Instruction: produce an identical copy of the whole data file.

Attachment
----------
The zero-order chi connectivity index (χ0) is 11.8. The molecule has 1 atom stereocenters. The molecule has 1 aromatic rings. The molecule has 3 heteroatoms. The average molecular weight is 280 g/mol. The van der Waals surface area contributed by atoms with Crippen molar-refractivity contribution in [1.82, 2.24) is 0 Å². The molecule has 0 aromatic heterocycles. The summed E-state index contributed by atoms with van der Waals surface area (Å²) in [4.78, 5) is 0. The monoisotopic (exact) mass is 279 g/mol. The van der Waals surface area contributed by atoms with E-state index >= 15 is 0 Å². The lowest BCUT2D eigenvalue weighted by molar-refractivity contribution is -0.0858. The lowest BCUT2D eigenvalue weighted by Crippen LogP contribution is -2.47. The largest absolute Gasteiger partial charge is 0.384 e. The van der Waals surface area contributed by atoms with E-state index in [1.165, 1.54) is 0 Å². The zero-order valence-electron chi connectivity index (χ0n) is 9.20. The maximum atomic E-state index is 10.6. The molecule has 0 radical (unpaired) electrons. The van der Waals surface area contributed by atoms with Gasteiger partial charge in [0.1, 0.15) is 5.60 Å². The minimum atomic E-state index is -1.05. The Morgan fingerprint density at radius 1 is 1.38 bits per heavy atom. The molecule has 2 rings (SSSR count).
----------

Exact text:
The zero-order chi connectivity index (χ0) is 11.8. The molecule has 1 atom stereocenters. The molecule has 1 aromatic rings. The molecule has 3 heteroatoms. The average molecular weight is 280 g/mol. The van der Waals surface area contributed by atoms with Crippen molar-refractivity contribution in [1.82, 2.24) is 0 Å². The molecule has 0 aromatic heterocycles. The summed E-state index contributed by atoms with van der Waals surface area (Å²) in [4.78, 5) is 0. The monoisotopic (exact) mass is 279 g/mol. The van der Waals surface area contributed by atoms with E-state index >= 15 is 0 Å². The lowest BCUT2D eigenvalue weighted by molar-refractivity contribution is -0.0858. The lowest BCUT2D eigenvalue weighted by Crippen LogP contribution is -2.47. The largest absolute Gasteiger partial charge is 0.384 e. The van der Waals surface area contributed by atoms with E-state index in [1.165, 1.54) is 0 Å². The zero-order valence-electron chi connectivity index (χ0n) is 9.20. The maximum atomic E-state index is 10.6. The molecule has 0 radical (unpaired) electrons. The van der Waals surface area contributed by atoms with Gasteiger partial charge in [0.1, 0.15) is 5.60 Å². The minimum atomic E-state index is -1.05. The Morgan fingerprint density at radius 1 is 1.38 bits per heavy atom. The molecule has 2 rings (SSSR count).